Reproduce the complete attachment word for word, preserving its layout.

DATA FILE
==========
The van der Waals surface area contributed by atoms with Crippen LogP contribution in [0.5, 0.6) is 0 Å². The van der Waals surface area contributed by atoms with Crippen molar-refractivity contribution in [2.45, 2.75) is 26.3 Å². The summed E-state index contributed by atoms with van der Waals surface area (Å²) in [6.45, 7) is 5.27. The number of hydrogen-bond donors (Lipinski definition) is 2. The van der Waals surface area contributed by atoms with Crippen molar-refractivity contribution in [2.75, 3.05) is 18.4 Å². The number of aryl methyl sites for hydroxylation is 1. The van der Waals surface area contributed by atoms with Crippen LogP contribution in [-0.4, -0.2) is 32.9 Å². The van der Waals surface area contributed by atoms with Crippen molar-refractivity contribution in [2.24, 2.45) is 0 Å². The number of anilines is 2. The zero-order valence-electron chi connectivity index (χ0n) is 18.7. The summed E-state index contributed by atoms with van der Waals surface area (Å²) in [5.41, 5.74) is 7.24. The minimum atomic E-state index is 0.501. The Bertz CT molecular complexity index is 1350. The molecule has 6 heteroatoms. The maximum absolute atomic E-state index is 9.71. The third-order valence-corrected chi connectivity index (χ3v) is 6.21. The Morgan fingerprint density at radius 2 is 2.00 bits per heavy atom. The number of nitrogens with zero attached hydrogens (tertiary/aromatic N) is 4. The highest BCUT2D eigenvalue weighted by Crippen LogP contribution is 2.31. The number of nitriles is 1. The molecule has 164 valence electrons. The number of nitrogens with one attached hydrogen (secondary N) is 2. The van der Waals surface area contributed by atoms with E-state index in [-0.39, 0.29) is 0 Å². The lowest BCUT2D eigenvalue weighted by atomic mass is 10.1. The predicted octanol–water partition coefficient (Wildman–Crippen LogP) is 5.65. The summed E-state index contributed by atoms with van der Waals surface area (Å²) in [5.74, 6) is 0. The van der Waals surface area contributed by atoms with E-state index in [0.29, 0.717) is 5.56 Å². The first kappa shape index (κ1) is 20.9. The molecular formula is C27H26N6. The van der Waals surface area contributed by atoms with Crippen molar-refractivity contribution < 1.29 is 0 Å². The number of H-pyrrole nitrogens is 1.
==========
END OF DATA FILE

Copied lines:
The van der Waals surface area contributed by atoms with Crippen LogP contribution in [0.5, 0.6) is 0 Å². The van der Waals surface area contributed by atoms with Crippen molar-refractivity contribution in [2.45, 2.75) is 26.3 Å². The summed E-state index contributed by atoms with van der Waals surface area (Å²) in [6.45, 7) is 5.27. The number of hydrogen-bond donors (Lipinski definition) is 2. The van der Waals surface area contributed by atoms with Crippen molar-refractivity contribution in [2.75, 3.05) is 18.4 Å². The number of aryl methyl sites for hydroxylation is 1. The van der Waals surface area contributed by atoms with Crippen LogP contribution in [-0.4, -0.2) is 32.9 Å². The van der Waals surface area contributed by atoms with Crippen molar-refractivity contribution in [2.24, 2.45) is 0 Å². The number of anilines is 2. The zero-order valence-electron chi connectivity index (χ0n) is 18.7. The summed E-state index contributed by atoms with van der Waals surface area (Å²) in [5.41, 5.74) is 7.24. The minimum atomic E-state index is 0.501. The Bertz CT molecular complexity index is 1350. The molecule has 6 heteroatoms. The maximum absolute atomic E-state index is 9.71. The third-order valence-corrected chi connectivity index (χ3v) is 6.21. The Morgan fingerprint density at radius 2 is 2.00 bits per heavy atom. The number of nitrogens with zero attached hydrogens (tertiary/aromatic N) is 4. The highest BCUT2D eigenvalue weighted by Crippen LogP contribution is 2.31. The number of nitriles is 1. The molecule has 164 valence electrons. The number of nitrogens with one attached hydrogen (secondary N) is 2. The van der Waals surface area contributed by atoms with E-state index in [-0.39, 0.29) is 0 Å². The lowest BCUT2D eigenvalue weighted by atomic mass is 10.1. The predicted octanol–water partition coefficient (Wildman–Crippen LogP) is 5.65. The summed E-state index contributed by atoms with van der Waals surface area (Å²) in [5.74, 6) is 0. The van der Waals surface area contributed by atoms with E-state index in [0.29, 0.717) is 5.56 Å². The first kappa shape index (κ1) is 20.9. The molecular formula is C27H26N6. The van der Waals surface area contributed by atoms with Crippen molar-refractivity contribution < 1.29 is 0 Å². The number of H-pyrrole nitrogens is 1.